Frederick Buechner once began a review of Flannery O'Connor by admitting his reluctance to read her. Too many people kept saying, "Oh, you really should!" and drawing comparisons between his writing and hers. Someone finally cornered him on it, though, and his review went on to admit to the pleasures of her artistry and insight. But when I finished reading his essay, I couldn't help thinking this was meant to be his final word on the matter. "Okay, I've read her; now can we talk about something else?"
Denis Johnson is someone I want to read, while simultaneously wishing I could just avoid him altogether. I never finished Jesus' Son because I kept thinking, "Argh! Wish I'd done that!" I've managed a few pieces of his journalism, and somewhere I have a copy of Already Dead: A California Gothic, which I'm hoping will ease my Kem Nunn-induced jones for violent, California-based weirdness. Of course, the trick is cracking open the spine and bracing myself for prose I wish I'd written.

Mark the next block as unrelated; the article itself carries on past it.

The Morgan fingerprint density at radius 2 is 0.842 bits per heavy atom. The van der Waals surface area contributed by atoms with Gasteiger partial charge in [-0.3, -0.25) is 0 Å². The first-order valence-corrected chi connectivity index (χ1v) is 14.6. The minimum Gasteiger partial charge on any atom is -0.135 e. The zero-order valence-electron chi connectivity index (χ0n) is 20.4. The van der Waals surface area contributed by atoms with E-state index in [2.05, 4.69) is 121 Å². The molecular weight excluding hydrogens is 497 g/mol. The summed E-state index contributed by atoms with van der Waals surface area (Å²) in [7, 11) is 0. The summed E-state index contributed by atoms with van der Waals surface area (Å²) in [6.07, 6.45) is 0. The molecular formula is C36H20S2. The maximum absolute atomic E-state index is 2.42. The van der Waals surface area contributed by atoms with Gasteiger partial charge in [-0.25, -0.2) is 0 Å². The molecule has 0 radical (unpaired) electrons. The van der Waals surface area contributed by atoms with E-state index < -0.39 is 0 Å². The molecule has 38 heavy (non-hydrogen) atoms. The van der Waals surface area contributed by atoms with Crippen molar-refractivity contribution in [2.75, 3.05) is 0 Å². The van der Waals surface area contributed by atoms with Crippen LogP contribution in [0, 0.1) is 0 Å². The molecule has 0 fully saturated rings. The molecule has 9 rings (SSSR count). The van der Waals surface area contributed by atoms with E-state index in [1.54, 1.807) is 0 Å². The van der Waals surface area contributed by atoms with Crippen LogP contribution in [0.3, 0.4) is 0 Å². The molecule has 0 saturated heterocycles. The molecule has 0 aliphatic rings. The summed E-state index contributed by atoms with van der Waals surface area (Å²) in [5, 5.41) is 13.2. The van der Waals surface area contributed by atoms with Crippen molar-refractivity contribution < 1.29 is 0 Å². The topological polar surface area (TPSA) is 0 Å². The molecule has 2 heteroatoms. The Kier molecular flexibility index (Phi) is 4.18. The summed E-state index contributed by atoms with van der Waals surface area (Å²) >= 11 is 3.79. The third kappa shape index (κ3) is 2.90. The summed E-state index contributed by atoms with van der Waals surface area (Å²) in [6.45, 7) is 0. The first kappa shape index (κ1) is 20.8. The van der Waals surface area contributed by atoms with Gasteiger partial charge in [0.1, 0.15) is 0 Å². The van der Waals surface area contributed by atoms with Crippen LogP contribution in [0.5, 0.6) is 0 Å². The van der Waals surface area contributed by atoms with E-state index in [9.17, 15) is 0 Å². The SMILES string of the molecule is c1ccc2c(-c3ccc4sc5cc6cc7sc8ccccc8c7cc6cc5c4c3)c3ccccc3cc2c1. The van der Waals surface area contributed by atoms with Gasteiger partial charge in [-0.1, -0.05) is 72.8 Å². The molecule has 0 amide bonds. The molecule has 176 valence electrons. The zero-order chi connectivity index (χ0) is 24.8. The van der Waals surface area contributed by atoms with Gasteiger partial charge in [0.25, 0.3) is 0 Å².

My hesitancy shouldn't be your hesitancy, though. Here's a smashing review of his latest novel, Tree Of Smoke — a book that is sure to adorn my bookshelf, because it already haunts me.